Major League Baseball, like many sports leagues, is on hiatus because of the coronavirus pandemic. Spring training was halted in March and 2020 Opening Day has been pushed back indefinitely. The good news is MLB and the MLBPA will soon begin the process of planning the 2020 season.
It'll take some time -- there will be proposals and counter-proposals and counter-counter-proposals, and maybe some animosity as well -- but the process will begin soon. CBS Sports HQ's Jim Bowden confirmed that the league will meet Monday to discuss a proposal, with MLB expected to submit a plan to the union on Tuesday. Joel Sherman of the New York Post adds that representatives from each team will also conduct a Monday conference call with commissioner Rob Manfred.
Details of MLB's restart plan proposal are beginning to emerge. Ken Rosenthal of The Athletic reported several general parameters on Saturday. Here are the nuts and bolts:
- A truncated season of 80 or so games beginning in early July. Teams would only face division rivals and the same geographic division in the other league to keep games regional.
- Teams would open the season in as many home parks as possible. That will cut down on travel and allow players and personnel to easily isolate at home with their families.
- An expanded postseason format would send seven teams to the playoffs per league. The plan would be similar to an idea floated back during the offseason.
- Sherman adds that, per sources, the DH will be used in both leagues in order to spare pitchers from additional fatigue and wear and tear.
MLB is expected to propose a further pay reduction for players to account for the revenue lost by playing without fans in attendance. Some specifics from MLB Network's Jon Heyman:
Owners will seek less than prorated pay for players, and in fact are adamant they will not pay prorated $, saying losses would be too steep. One possible proposal: a 50/50 revenue split. Players side’s been adamant about prorated $ (half pay for 81 games). Something has to give.— Jon Heyman (@JonHeyman) May 10, 2020
That, and the health concerns, figure to be the main point of contention between MLB and the MLBPA. The players already agreed to prorated salaries back in March and do not want to take further pay cuts. "That negotiation is over," MLBPA executive director Tony Clark said recently.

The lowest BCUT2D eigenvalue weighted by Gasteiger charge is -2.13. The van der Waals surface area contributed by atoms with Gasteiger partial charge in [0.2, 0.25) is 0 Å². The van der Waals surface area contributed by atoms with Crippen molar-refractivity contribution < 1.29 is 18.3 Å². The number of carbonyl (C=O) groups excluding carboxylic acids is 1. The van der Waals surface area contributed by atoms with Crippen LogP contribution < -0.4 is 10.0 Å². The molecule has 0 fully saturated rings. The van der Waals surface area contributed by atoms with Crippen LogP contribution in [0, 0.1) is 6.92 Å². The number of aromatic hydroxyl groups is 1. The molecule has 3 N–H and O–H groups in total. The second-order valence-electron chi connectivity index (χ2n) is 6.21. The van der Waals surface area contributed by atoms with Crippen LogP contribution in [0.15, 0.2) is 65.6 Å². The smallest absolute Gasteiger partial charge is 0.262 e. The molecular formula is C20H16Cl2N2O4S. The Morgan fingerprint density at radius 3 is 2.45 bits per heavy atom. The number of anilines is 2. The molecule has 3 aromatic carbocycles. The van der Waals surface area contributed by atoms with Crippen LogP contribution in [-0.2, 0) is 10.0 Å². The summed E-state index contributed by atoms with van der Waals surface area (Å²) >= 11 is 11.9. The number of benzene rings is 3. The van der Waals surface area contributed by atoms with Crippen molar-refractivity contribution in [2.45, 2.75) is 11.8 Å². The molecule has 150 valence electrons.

"The way our sport works is we are not tied to revenue in any way," Cardinals reliever and MLBPA executive board member Andrew Miller told ESPN. "If the owners hit a home run and make more money, we don't go back and ask for more on our end. Ultimately this isn't about money. We need to find a way to safely get our players on the field in a safe manner and control that. I would hope this [finances] doesn't turn into anything regarding that stuff."
Obviously, any plans would have to be subject to change, even once the season begins. Teams could begin at home, but if there is a COVID-19 outbreak somewhere, the local club may have to play elsewhere. Also, all travelers to Canada are subject to a 14-day quarantine, which could create headaches for the Blue Jays and their opponents. Testing would have to easily accessible as well.
Various neutral-site plans, including one that would drop teams into one of three hubs (Arizona, Florida, Texas), are no longer seen as viable candidates for the season. Those plans are logistical nightmares, plus players do not want to be away from their families for long stretches of time. The same is true of the coaches, umpires, and everyone else in the baseball bubble.
Starting the season in early July would require an abbreviated spring training to begin no later than mid-June. It is expected teams will have expanded rosters this season primarily to protect pitchers, who have to ramp up their throwing after slowing down during the pandemic. Once MLB submits its proposal, the MLBPA will counter, and there figure to be several rounds of negotiating after that.